While looking at some pictures of nuns at Ponte a Seraglio’s exhibition celebrating women (now ended) I commented to the painter (and editor of Barga news – web site at http://www.barganews.com/) “they appear now to be an endangered species”. He replied “those were the last nuns in Barga; now there are none left.” I’m not sure whether he said this with regret or relief – perhaps a bit of both.
Nuns have regularly had a bad press. From the cruel system once in vogue in Italy of incarcerating superfluous daughters in convents and thereby obviating the need to pay yet another dowry, to the sexual orgies described by Diderot in his shocking book “La Religieuse” (The Nun), to the repressive disciplinary measures imposed by latter-day nuns in girls’ boarding schools, religious sisters have frequently been seen as cantankerous women whose suppressed fulfilment in a normal domestic family background has turned them into somewhat weird and not very likeable characters.
The truth may include some of these exaggerated examples but it is by no means the whole truth. In mediaeval times becoming a nun was practically the only way a woman could be independent of male domination, secure some form of education for herself and truly fulfil her sex’s artistic creativity and destiny.
A superb example of this liberated mediaeval nun is, of course, Hildegard of Bingen, whose wonderful music was issued in a best-selling LP in the days of vinyl called “a feather in the breath of God” and has never been out of stock.
From St Teresa of Avila to Mother Teresa of Calcutta, from St Catherine of Siena to Saint Clare of Assisi there have been amazing women who found complete fulfilment in their respective orders and became outstanding contributors to the life of their times and beyond.
While returning home through Popiglio high street the other week I was reminded of the great historical influence of nuns by espying two of them, accompanied by acolytes, walking home to their religious house from Popiglio’s magnificent Pieve. “So they still exist here”, I thought and actually felt glad that nuns had not entirely disappeared from our area.
In fact, among its celebrated names like Monsignor Giuseppe Pupili, born in Popiglio in 1540 who eventually was appointed Papal Nuncio in France by Pope Clement VIII, Monsignor Bruto Ferrandini, again from the sixteenth century, who was appointed Vicar of the Sacred college of Rome by Cardinal Bandini, Girolamo Magni, parish priest of Popiglio who has left us a detailed chronicle of the same century, and several other notable men, there is the outstanding figure of Suor Cecilia Tondinell (1903-1984) who entered the convent at Popiglio, became Mother Superior in 1953 at a very young age and, as a teacher, did much to raise standards in local schools, became an international representative of her order, was received by President Kennedy at the White House, did abundantly valuable missionary work in Bolivia and eventually returned to Popiglio where she died.
The Dominican convent stands in a modern building on Popiglio’s high street and is easily identified by its lettering on the façade: “Congregazione Suore Domenicane Ancelle Del Signore” (congregation of the Dominican nuns, handmaidens of the Lord).
There are, of course, two main types of conventual life: the active and the contemplative. With both orders it is possible as laypersons to join in their devotional practises and attend masses and mediations. One of the most magical moments since moving into this part of the world was to attend vespers with the Clarissan Nuns of San Micheletto. The order is now at San Quirico but originally, as its name implies, was situated in the building which the Fondazione Ragghianti arts centre now occupies within Lucca’s walls. This is a completely enclosed order and so I was only able to talk to the Mother Superior through a grill. I could still see that not only was she a youngish woman but also a very well informed one and we discussed many topics ranging from the rise of fundamentalism to that of secularism. I left with an amazing sense of calm and a feeling of true admiration for the order.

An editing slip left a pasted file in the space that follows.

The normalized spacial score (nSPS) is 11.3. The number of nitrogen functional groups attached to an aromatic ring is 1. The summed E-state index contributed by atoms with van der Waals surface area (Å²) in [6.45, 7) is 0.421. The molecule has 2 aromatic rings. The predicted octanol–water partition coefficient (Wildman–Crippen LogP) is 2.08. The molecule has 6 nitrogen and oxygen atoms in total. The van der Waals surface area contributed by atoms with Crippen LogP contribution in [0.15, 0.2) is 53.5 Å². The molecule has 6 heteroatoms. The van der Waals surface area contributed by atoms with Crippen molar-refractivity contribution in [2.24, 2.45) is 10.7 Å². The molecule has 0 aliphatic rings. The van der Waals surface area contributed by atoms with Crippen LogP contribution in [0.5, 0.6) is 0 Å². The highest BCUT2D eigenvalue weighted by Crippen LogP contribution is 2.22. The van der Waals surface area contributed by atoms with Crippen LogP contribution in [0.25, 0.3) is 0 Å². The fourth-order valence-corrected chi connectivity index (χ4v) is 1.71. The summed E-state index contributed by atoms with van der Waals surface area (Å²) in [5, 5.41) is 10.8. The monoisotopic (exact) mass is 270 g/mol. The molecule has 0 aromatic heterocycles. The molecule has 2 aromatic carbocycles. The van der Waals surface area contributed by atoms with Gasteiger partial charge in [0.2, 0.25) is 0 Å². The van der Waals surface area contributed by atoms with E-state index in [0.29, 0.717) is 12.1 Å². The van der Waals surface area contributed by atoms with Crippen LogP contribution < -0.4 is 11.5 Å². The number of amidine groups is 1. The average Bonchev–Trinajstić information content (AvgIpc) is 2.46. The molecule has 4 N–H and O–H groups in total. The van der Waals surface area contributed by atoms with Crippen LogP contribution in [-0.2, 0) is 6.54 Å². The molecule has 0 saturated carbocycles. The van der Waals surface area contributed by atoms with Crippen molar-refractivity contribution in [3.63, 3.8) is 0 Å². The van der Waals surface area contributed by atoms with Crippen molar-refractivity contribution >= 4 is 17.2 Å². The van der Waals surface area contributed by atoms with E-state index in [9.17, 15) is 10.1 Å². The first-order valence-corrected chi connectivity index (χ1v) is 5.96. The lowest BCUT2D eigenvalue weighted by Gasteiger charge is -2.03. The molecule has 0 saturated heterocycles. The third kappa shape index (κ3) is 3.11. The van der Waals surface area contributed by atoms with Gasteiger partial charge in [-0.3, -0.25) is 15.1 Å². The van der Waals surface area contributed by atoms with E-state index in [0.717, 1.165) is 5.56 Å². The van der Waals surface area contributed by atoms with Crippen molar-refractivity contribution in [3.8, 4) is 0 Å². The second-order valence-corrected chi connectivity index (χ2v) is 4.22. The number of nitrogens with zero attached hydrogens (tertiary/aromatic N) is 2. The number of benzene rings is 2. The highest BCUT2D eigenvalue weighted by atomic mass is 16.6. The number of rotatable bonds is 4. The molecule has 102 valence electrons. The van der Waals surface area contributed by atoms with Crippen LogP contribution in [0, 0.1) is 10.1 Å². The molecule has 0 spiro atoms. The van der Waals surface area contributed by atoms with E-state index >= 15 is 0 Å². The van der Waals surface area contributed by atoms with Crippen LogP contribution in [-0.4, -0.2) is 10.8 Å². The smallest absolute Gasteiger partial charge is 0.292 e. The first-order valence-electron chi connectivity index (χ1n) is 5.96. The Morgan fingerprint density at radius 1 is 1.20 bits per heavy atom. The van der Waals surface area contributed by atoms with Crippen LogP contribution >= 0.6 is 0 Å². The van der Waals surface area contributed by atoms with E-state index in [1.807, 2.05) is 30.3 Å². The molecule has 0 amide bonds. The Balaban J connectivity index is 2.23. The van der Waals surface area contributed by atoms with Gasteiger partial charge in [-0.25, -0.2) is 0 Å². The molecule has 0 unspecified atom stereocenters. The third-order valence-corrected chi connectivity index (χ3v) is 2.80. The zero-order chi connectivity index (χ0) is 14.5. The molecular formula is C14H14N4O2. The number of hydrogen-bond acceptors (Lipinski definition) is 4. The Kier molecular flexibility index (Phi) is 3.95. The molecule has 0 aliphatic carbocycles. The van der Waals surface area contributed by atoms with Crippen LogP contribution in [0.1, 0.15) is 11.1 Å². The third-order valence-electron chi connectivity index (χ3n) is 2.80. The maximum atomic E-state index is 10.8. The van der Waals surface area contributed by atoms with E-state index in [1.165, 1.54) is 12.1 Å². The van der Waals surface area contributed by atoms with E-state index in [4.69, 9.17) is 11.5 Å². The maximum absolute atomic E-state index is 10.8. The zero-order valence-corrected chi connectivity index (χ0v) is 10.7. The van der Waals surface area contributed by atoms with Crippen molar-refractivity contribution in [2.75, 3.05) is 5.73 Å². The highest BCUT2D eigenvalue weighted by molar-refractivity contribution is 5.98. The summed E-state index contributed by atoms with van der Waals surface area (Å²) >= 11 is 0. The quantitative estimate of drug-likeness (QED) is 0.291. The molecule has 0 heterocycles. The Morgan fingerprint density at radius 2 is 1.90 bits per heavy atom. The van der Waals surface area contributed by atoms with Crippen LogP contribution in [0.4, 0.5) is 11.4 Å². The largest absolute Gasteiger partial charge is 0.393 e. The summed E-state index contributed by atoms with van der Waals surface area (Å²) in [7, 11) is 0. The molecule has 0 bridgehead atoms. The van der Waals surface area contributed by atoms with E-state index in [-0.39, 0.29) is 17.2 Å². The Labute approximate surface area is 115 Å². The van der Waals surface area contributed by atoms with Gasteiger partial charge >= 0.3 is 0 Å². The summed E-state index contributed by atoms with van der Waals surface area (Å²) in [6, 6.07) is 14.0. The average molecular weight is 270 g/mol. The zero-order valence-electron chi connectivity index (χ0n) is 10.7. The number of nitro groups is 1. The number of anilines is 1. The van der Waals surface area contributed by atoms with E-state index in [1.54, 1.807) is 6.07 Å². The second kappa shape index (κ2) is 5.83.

To find out times of services check out their web site at http://www.parrocchie.it/lucca/montesanquirico/Testi/Clarisse.pdf
In case anyone still persists in thinking that nuns will eventually disappear for ever, recent statistics in the UK show that the number of admission to convents has increased three-fold there in the past five years. So, in a world still haunted by male violence towards female, it may yet be the case that, for many women, they will find their fulfilment in the sequestered peace of the cloister in the same manner that their forebears have done for centuries before them.
I conclude with a Villanelle I wrote about an ancient convent in Wales which sums up my thoughts on the subject:
THE PRIORESS OF LLANLUGAN
In this green vale we work and pray and sing
sweet Virgin’s praise and saintly litanies
and join our hearts in Christ with faith’s pure ring
From winter’s grave arise fresh shoots of spring
and larks and doves return to fill blue skies
in this green vale. We work and pray and sing
bright hymns to sanctify the Lord our king
whose love unstops our ears and clears our eyes
and joins our hearts in Christ with faith’s pure ring.
Stone church is Sisters’ hearth from whence we fling
vain cares away, discard familial ties.
In this green vale we work and pray and sing
and have no thought but for His name, and swing
with joy the little bell that makes us rise
and joins our hearts in Christ with faith’s pure ring
The anguished twists of life and death’s sharp sting
dissolve before Creation’s vast surprise;
in this green vale we work and pray and sing
and join our hearts in Christ with faith’s pure ring.